1945 – The German Army in Italy signs a formal surrender on a very eventful day in World War II history – While Canadian pilots from Ontario were taking part in the first flight of Operation Manna, to air drop food over the famine-struck, German-occupied Netherlands, many other notable events were taking place elsewhere on this date in 1945. For instance, the British frigate HMS Goodall was torpedoed by a U-Boat in the Barents Sea north of Russia, becoming the last ship of the Royal Navy sunk in the European theatre of World War II. In their bunker in Berlin on this date, Adolf Hitler married his longtime partner Eva Braun, and Hitler designated Admiral Karl Dönitz as his successor to head of the German State. Both Hitler and Braun would commit suicide the following day. The Dachau Concentration Camp in southern Germany, the first Nazi concentration camp to be organized in 1933, was liberated on this date by American forces, who freed its 30,000 prisoners. There were 32,000 documented deaths at Dachau during its operation, and thousands more that went undocumented. Finally, at the Royal Palace of Caserta in Northern Italy, German troops signed the surrender of Caserta, which proclaimed that German forces in Italy were to lay down their arms on May 2. They weren’t the only Germans to surrender on May 2 though; that also happened to be the day Russian Marshal Georgi K. Zhukov accepted German surrender in Berlin.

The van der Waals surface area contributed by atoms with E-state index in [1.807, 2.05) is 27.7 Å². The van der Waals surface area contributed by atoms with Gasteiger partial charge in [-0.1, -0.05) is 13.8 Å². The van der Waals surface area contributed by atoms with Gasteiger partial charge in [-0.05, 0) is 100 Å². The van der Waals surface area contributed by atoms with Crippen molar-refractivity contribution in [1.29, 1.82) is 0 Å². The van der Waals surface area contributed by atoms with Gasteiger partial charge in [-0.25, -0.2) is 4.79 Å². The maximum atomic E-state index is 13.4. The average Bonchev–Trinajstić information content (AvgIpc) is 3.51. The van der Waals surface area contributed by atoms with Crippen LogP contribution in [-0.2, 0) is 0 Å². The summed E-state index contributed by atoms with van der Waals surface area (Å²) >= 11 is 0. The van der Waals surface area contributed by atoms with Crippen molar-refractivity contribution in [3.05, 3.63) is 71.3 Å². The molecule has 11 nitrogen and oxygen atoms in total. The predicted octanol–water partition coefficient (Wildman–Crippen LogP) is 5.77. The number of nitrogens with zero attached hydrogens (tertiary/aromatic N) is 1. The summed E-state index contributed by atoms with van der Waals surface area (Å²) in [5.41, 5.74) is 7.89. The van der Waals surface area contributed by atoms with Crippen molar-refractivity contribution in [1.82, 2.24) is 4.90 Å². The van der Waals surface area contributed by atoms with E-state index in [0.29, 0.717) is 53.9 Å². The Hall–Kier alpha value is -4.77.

1992 – The acquittal of police officers charged with beating Rodney King leads to riots in Los Angeles – “There was a riot on the streets, tell me where were you? / You were sitting home watching your TV / While I was participating in some anarchy.” These are some lyrics from the song “April 29, 1992” by the Long Beach, California rock group Sublime. The rioting on the streets of Los Angeles on this date came as a result of the decision to acquit four white police officers accused of beating African American motorist Rodney King. A video depicting the beating incident in March 1991 was widely shown in the media. It showed the officers beating, kicking and clubbing the prone King, an unemployed black man, for 81 seconds as other officers looked on. The four accused officers argued they acted in self-defense, saying King had resisted arrest. The decision, made by an all-white jury, provoked widespread anger in the predominantly black neighbourhoods of south-central L.A. A mob of people chanting “Guilty!” attempted to storm the LAPD headquarters, before setting fire to and looting shops. Other motorists were dragged from their cars and beaten, cars were overturned and set on fire, and gun violence was rampant. Governor Pete Wilson declared a state of emergency. The riots lasted three days, with over 50 people being killed and about 2,000 more injured, while around 12,000 were arrested. Property damage amounted to about $1 billion. A civil rights trial later found two of the officers guilty; each served two years in jail. In a civil suit, King won $3.8 million damages from the City of Los Angeles.